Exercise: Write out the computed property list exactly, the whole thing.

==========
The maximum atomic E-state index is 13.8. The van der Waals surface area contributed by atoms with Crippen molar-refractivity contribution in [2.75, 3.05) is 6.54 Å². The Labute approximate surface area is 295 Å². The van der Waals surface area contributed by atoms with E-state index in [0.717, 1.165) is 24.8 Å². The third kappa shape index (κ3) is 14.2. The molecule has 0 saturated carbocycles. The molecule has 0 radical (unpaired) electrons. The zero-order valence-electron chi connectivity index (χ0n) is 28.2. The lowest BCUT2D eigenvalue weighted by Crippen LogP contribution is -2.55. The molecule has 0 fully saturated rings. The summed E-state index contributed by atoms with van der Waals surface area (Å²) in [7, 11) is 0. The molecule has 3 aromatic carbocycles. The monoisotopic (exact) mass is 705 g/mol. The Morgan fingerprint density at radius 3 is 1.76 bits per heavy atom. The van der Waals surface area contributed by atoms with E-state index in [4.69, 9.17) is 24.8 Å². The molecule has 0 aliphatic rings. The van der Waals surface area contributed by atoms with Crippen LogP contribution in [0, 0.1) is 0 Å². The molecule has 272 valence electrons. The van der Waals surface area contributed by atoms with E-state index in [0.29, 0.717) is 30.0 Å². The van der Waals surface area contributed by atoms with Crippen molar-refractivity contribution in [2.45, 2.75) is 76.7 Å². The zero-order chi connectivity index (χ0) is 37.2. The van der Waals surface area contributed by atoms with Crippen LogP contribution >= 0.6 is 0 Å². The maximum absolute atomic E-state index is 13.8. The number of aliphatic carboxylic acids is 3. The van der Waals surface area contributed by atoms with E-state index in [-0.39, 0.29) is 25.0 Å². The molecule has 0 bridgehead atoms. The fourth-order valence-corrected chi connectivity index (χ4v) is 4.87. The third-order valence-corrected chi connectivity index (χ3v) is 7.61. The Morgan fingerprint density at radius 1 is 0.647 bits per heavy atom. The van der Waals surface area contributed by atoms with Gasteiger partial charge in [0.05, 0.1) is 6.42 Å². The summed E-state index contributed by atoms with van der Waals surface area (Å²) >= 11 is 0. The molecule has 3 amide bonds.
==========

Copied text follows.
The maximum atomic E-state index is 13.8. The van der Waals surface area contributed by atoms with Crippen molar-refractivity contribution in [2.75, 3.05) is 6.54 Å². The Labute approximate surface area is 295 Å². The van der Waals surface area contributed by atoms with E-state index in [0.717, 1.165) is 24.8 Å². The third kappa shape index (κ3) is 14.2. The molecule has 0 saturated carbocycles. The molecule has 0 radical (unpaired) electrons. The zero-order valence-electron chi connectivity index (χ0n) is 28.2. The lowest BCUT2D eigenvalue weighted by Crippen LogP contribution is -2.55. The molecule has 0 fully saturated rings. The summed E-state index contributed by atoms with van der Waals surface area (Å²) in [7, 11) is 0. The molecule has 3 aromatic carbocycles. The monoisotopic (exact) mass is 705 g/mol. The Morgan fingerprint density at radius 3 is 1.76 bits per heavy atom. The van der Waals surface area contributed by atoms with E-state index in [4.69, 9.17) is 24.8 Å². The molecule has 0 aliphatic rings. The van der Waals surface area contributed by atoms with Crippen LogP contribution in [0, 0.1) is 0 Å². The molecule has 272 valence electrons. The van der Waals surface area contributed by atoms with E-state index in [0.29, 0.717) is 30.0 Å². The van der Waals surface area contributed by atoms with Crippen molar-refractivity contribution in [2.45, 2.75) is 76.7 Å². The zero-order chi connectivity index (χ0) is 37.2. The van der Waals surface area contributed by atoms with Crippen LogP contribution >= 0.6 is 0 Å². The maximum absolute atomic E-state index is 13.8. The number of aliphatic carboxylic acids is 3. The van der Waals surface area contributed by atoms with E-state index in [-0.39, 0.29) is 25.0 Å². The molecule has 0 bridgehead atoms. The fourth-order valence-corrected chi connectivity index (χ4v) is 4.87. The third-order valence-corrected chi connectivity index (χ3v) is 7.61. The Morgan fingerprint density at radius 1 is 0.647 bits per heavy atom. The van der Waals surface area contributed by atoms with Gasteiger partial charge in [0.05, 0.1) is 6.42 Å². The summed E-state index contributed by atoms with van der Waals surface area (Å²) >= 11 is 0. The molecule has 3 amide bonds.